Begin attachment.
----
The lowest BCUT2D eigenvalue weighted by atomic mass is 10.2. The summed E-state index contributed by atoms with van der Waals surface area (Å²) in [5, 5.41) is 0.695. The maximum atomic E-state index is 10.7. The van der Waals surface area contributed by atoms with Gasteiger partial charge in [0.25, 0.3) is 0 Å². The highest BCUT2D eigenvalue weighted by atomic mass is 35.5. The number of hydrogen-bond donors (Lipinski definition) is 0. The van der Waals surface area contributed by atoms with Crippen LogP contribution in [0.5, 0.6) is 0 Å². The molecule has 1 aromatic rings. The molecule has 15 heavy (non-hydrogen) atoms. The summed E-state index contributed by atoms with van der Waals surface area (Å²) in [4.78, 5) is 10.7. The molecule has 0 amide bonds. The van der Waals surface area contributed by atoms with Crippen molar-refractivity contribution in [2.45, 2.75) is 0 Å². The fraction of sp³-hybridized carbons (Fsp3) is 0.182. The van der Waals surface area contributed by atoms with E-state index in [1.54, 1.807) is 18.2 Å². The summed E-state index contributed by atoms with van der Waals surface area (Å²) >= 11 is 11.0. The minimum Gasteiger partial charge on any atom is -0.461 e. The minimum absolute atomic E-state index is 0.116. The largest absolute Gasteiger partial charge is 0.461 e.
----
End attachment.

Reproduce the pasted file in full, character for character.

The lowest BCUT2D eigenvalue weighted by atomic mass is 10.2. The summed E-state index contributed by atoms with van der Waals surface area (Å²) in [5, 5.41) is 0.695. The maximum atomic E-state index is 10.7. The van der Waals surface area contributed by atoms with Gasteiger partial charge in [0.25, 0.3) is 0 Å². The highest BCUT2D eigenvalue weighted by atomic mass is 35.5. The number of hydrogen-bond donors (Lipinski definition) is 0. The van der Waals surface area contributed by atoms with Crippen LogP contribution in [0.5, 0.6) is 0 Å². The molecule has 1 aromatic rings. The molecule has 15 heavy (non-hydrogen) atoms. The summed E-state index contributed by atoms with van der Waals surface area (Å²) in [4.78, 5) is 10.7. The molecule has 0 amide bonds. The van der Waals surface area contributed by atoms with Crippen molar-refractivity contribution in [2.45, 2.75) is 0 Å². The fraction of sp³-hybridized carbons (Fsp3) is 0.182. The van der Waals surface area contributed by atoms with E-state index in [1.54, 1.807) is 18.2 Å². The summed E-state index contributed by atoms with van der Waals surface area (Å²) >= 11 is 11.0. The minimum Gasteiger partial charge on any atom is -0.461 e. The minimum absolute atomic E-state index is 0.116. The largest absolute Gasteiger partial charge is 0.461 e.